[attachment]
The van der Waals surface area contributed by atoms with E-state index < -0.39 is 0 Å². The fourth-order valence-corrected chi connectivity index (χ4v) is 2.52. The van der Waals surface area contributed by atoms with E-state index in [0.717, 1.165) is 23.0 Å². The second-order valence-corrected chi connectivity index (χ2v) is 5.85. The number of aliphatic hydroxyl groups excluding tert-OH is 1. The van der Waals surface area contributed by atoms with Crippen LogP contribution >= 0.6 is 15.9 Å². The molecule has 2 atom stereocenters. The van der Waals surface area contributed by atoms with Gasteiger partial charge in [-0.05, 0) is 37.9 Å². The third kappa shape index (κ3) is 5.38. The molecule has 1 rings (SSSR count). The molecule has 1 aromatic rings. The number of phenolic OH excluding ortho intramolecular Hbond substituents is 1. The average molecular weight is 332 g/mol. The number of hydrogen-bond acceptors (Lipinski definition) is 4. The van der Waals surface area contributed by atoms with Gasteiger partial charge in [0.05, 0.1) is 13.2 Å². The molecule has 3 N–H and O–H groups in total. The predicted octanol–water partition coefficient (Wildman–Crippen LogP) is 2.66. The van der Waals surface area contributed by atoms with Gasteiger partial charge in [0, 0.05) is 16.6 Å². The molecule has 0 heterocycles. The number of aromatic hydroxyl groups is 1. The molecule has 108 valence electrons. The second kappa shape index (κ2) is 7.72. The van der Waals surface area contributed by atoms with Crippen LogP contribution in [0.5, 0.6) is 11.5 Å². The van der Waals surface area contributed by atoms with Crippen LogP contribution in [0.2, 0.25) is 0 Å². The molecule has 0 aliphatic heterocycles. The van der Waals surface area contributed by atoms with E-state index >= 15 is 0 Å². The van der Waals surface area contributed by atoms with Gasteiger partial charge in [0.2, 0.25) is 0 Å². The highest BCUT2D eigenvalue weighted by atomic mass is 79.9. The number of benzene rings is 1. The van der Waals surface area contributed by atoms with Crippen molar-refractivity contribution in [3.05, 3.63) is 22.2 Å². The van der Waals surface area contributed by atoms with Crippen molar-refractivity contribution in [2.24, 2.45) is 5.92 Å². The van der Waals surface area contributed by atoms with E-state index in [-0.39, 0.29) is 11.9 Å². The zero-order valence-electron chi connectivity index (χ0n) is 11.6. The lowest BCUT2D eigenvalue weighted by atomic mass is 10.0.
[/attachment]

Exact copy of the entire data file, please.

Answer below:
The van der Waals surface area contributed by atoms with E-state index < -0.39 is 0 Å². The fourth-order valence-corrected chi connectivity index (χ4v) is 2.52. The van der Waals surface area contributed by atoms with E-state index in [0.717, 1.165) is 23.0 Å². The second-order valence-corrected chi connectivity index (χ2v) is 5.85. The number of aliphatic hydroxyl groups excluding tert-OH is 1. The van der Waals surface area contributed by atoms with Crippen LogP contribution >= 0.6 is 15.9 Å². The molecule has 2 atom stereocenters. The van der Waals surface area contributed by atoms with Gasteiger partial charge in [-0.05, 0) is 37.9 Å². The third kappa shape index (κ3) is 5.38. The molecule has 1 rings (SSSR count). The molecule has 1 aromatic rings. The number of phenolic OH excluding ortho intramolecular Hbond substituents is 1. The average molecular weight is 332 g/mol. The number of hydrogen-bond acceptors (Lipinski definition) is 4. The van der Waals surface area contributed by atoms with Gasteiger partial charge in [0.05, 0.1) is 13.2 Å². The molecule has 3 N–H and O–H groups in total. The predicted octanol–water partition coefficient (Wildman–Crippen LogP) is 2.66. The van der Waals surface area contributed by atoms with Gasteiger partial charge in [0, 0.05) is 16.6 Å². The molecule has 0 heterocycles. The number of aromatic hydroxyl groups is 1. The molecule has 108 valence electrons. The second kappa shape index (κ2) is 7.72. The van der Waals surface area contributed by atoms with Crippen LogP contribution in [0.5, 0.6) is 11.5 Å². The van der Waals surface area contributed by atoms with Crippen LogP contribution in [0.2, 0.25) is 0 Å². The molecule has 0 aliphatic heterocycles. The van der Waals surface area contributed by atoms with E-state index >= 15 is 0 Å². The van der Waals surface area contributed by atoms with Gasteiger partial charge in [0.2, 0.25) is 0 Å². The highest BCUT2D eigenvalue weighted by atomic mass is 79.9. The number of benzene rings is 1. The van der Waals surface area contributed by atoms with Crippen molar-refractivity contribution in [3.05, 3.63) is 22.2 Å². The van der Waals surface area contributed by atoms with Crippen molar-refractivity contribution in [2.24, 2.45) is 5.92 Å². The van der Waals surface area contributed by atoms with E-state index in [-0.39, 0.29) is 11.9 Å². The zero-order valence-electron chi connectivity index (χ0n) is 11.6. The lowest BCUT2D eigenvalue weighted by atomic mass is 10.0.